If there’s any universal truth that can be told about Malaysians, it is probably that they simply love to eat.
And who could blame us? There’s just so much food in Malaysia to be enjoyed, with Malay, Chinese and Indian cuisines having their fair share of delicacies.
However, there is an obvious downside to having too much food; namely the burgeoning waistlines of one too many Malaysians.
Malaysia has the highest obesity rate in the region, and it has become clear that Malaysians have to start doing something about it.
And that’s not even mentioning the fact that just because you’re not obese, it doesn’t mean you’re getting all the vitamins and nutrients you need.
Exercise is a no-brainer when it comes to maintaining one’s health, but dieting is the other half of the battle.
With so many types of diets available, one might not understand which diet suits their needs.
Here are five types of diets with different requirements and effects. Which is the one that will serve you best?
1. The Paleo Diet
Talk about going back in time! Subscribing to the paleo diet means that you will be eating the same food that your hunter-gatherer ancestors ate millennia ago.
Admittedly, it’s not easy to figure out what exactly they were eating back then, but it’s obvious they weren’t eating processed food out of cans.
According to the paleo diet, you are to keep sugar, dairy, grain and all sorts of processed food off the table.
In their place, you can feast on any protein sources, such as meat, fruits, vegetables, nuts and seeds.
The paleo diet has been found to be effective for people looking to lose weight, with the high protein levels reducing hunger pangs.
Unfortunately, the emphasis on meat makes this diet off-limits to vegetarians and vegans, and it’s pricey to eat only fresh, unprocessed food.
2. The Vegan Diet
Do you wish to make a stand against the meat industry? Then join the growing multitude of people swearing off meat entirely.
Aside from ethical consumption, the vegan diet is said to have several health benefits including a slimmer body and improved blood sugar control.
The vegan diet has also been linked to reduced risk of cancer, arthritis and Alzheimer’s, though studies are currently ongoing.
However, swearing off animal food products can easily result in nutrient deficiencies, so you must find a vegan option to counter this problem.
Vegans cannot expect to eat meat, be it red or white, dairy products, eggs and any food made using animal-based ingredients such as gelatine or lactose.
To compensate for the lack of protein, Malaysian vegans can instead feast on tofu and tempeh, with seaweed also being an option.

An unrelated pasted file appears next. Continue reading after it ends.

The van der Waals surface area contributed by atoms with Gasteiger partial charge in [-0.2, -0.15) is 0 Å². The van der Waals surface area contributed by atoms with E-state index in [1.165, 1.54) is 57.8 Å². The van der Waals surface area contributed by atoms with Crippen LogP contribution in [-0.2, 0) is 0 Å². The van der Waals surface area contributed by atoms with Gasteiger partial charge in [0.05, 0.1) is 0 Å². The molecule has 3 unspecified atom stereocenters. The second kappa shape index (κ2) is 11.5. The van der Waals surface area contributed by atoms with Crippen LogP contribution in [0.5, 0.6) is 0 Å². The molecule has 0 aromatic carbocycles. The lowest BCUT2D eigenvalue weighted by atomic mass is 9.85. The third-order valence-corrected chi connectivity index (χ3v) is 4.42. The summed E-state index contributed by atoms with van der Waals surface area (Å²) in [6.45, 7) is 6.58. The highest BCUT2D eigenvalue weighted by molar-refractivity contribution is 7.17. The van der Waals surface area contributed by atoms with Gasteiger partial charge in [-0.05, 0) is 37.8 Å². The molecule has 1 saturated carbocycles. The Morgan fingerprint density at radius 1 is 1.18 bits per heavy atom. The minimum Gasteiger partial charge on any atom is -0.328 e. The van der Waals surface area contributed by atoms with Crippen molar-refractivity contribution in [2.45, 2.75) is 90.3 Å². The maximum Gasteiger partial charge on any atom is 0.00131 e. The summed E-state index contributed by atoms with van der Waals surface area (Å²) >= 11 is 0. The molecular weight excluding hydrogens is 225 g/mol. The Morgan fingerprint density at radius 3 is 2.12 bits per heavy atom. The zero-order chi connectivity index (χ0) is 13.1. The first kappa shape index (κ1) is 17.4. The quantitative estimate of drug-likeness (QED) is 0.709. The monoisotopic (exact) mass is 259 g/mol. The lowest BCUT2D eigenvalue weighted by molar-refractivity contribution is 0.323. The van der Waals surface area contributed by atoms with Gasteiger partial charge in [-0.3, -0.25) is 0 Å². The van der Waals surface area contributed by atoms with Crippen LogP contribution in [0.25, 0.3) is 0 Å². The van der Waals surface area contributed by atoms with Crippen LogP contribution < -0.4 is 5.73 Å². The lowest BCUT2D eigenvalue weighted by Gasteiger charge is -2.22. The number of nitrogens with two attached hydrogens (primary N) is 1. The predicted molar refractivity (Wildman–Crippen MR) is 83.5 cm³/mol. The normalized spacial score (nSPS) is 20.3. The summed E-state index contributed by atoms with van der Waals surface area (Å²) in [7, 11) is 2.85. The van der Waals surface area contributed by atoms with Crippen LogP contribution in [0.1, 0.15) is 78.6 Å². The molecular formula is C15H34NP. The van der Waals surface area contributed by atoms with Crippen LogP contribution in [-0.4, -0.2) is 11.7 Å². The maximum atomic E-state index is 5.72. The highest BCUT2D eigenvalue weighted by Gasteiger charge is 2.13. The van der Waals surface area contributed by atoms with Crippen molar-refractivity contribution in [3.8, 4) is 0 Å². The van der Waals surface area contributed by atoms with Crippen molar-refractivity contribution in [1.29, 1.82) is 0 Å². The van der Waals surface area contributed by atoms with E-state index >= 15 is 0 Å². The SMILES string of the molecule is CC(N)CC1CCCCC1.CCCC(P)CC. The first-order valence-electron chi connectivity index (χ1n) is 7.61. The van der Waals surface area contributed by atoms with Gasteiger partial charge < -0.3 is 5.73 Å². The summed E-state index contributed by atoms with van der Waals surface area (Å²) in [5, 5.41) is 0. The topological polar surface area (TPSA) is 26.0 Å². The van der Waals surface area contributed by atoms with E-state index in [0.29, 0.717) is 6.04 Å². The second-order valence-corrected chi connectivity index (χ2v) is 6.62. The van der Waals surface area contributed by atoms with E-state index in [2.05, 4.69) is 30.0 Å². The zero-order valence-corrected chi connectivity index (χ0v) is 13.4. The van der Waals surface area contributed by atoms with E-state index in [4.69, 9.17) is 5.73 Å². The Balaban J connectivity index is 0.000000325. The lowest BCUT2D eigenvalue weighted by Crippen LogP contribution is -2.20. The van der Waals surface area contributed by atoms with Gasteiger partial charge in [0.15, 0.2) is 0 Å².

Those on an entirely plant-based diet are actually advisable to turn to nutritional supplements to ensure they don’t miss out on any nutrients needed for good health.
The vegan trend has also caught on in the F&B industry, with more restaurants offering vegan-friendly options as of late.
3. The Mediterranean Diet
As the name may suggest, this diet is indeed one inspired by the traditional diets of people living around the Mediterranean Sea.
In the 1960s, American scientists noticed that people in Italy and Greece were leading healthier lives than their American counterparts, and it was found that their diet played a huge role in this.
Given the number of countries and cuisines around the Mediterranean, there is no actual definition of what a Mediterranean diet is.
But, in general, the Mediterranean diet has an emphasis on most everyday foods such as fruits, vegetables, fish and dairy products.
On the other hand, you will have to avoid factory-processed meats, refined oils and sugary treats.
Scientific studies have found that the Mediterranean diet may lower risks of lifestyle diseases and help with weight loss.
4. The Keto Diet
It is not surprising that the average Malaysian’s daily carbohydrate intake is substantial, considering their love for rice.
The ketogenic diet, or keto for short, suggests exchanging carb for fat instead, as strange as it sounds.
While fat consumption sounds unhealthy, replacing carbs with fat causes your body to go into a state of ketosis, during which the body efficiently burns fat for energy.
Fats stored in the liver are also converted into ketones, which provide energy to one’s brain.
There are several health benefits linked to the keto diet, including reduced blood sugar and insulin.
When on this diet, you have to avoid sugary foods, grain, fruit and most root vegetables.
Your plate should be instead stacked with meat, dairy products, nuts and leafy vegetables.
Do be cautious though, as the keto diet may lead to side effects, such as kidney stones and micronutrient deficiencies.
5. The Atkins Diet
While the Atkins diet shares some similarities with the keto diet, namely the emphasis on avoiding carbohydrates and processed foods, there are some key differences.
For one, participating in the Atkins diet will keep your saturated fat intake at moderate rather than high levels, while maximising your protein intake.
Normally, people embracing the Atkins diet do so in four phases, eating minimal amounts of carbs early on for about two weeks, before slowly introducing more over the next few weeks.
According to the Atkins diet, you are welcome to gorge on meat, seafood, dairy products, nuts and seeds and healthy fats such as coconut oil and olive oil.
The Atkins diet is also viable for vegetarians, though they will have to compensate for the loss of meat with soy-based food and lots of nuts and seeds.
Please note that this article (including images) is for information purposes only. It is to promote a broader understanding of various health topics, and not a substitute for professional medical advice. Please visit your doctor if you have any health concerns.